When you have worked for a company over a number of years and have been lucky enough to build up one of those gold-dust like final salary pensions, the point at which you retire becomes a bit like judgement day.
You are typically presented with two or three options in your retirement pack – take the full income, take the full lump some and reduced income, or something in between.
The problem is that once you have made your choice you cannot go back. The choice will be set in stone, for life, for what could be 40 years. So it is no small decision to make. Understandably we receive a lot of enquiries from people wanting help with the decision making process. It’s a lot of pressure to take on if you’ve not thought about it much before. Plus you want to get it right and discussing it with someone else can often help.
So I thought a few basic considerations might help those who are in this position (and there will be plenty as we hit the baby boomers coming into retirement era).
1. Do you need a lump sum?
If you have a mortgage or other debts to pay off, or you have some big expenses in mind like work on the house or a new car etc. then a lump sum might be useful. If you have no cash as a reserve to make you feel comfortable in retirement then, again, the lump sum might be useful. Remember you do not need to take the maximum lump sum, you could take a smaller cash sum if you only need a portion of the maximum on offer.
2. Do you need income?
This is naturally a ‘yes’ answer I know, because everyone needs to replace the income they have previously worked for in retirement, when they no longer wish to work. But the important question is how much income do you need? If you know that you need all of the income on offer by taking no lump sum because that is going to help you cover your ongoing expenses in retirement without you having to worry about income, then maybe that’s the best option.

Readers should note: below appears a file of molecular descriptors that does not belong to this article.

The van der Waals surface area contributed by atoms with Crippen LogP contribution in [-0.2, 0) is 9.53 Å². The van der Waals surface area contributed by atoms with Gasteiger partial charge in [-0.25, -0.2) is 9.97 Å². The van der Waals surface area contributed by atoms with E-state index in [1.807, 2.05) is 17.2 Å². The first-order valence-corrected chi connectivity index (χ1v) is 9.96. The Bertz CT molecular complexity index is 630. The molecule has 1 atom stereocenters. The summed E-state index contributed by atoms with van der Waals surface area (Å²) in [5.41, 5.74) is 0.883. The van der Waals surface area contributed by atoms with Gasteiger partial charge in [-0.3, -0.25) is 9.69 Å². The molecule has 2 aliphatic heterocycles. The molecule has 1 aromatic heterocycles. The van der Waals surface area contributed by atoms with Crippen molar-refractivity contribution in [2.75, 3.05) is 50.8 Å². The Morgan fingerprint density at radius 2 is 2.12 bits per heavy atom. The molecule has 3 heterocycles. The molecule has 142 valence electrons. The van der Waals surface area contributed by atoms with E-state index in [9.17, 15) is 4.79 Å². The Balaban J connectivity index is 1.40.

3. Are you thinking over your options carefully?
Again this might seem obvious but a lot of people are seduced by the fact that the lump sum is tax free where as the income will be taxed. That is a consideration, but tax should be a secondary consideration to the main event, which is your need for either income or cash in a financial planning perspective. If you need the income but like the idea of the cash lump sum then think about what you will do with the cash to generate income. Very often the lump sum on offer will need to generate guaranteed interest of more than you can earn right now in order to make up for the income you are giving up.
If you do need help with choosing the right options then please feel free to contact us today.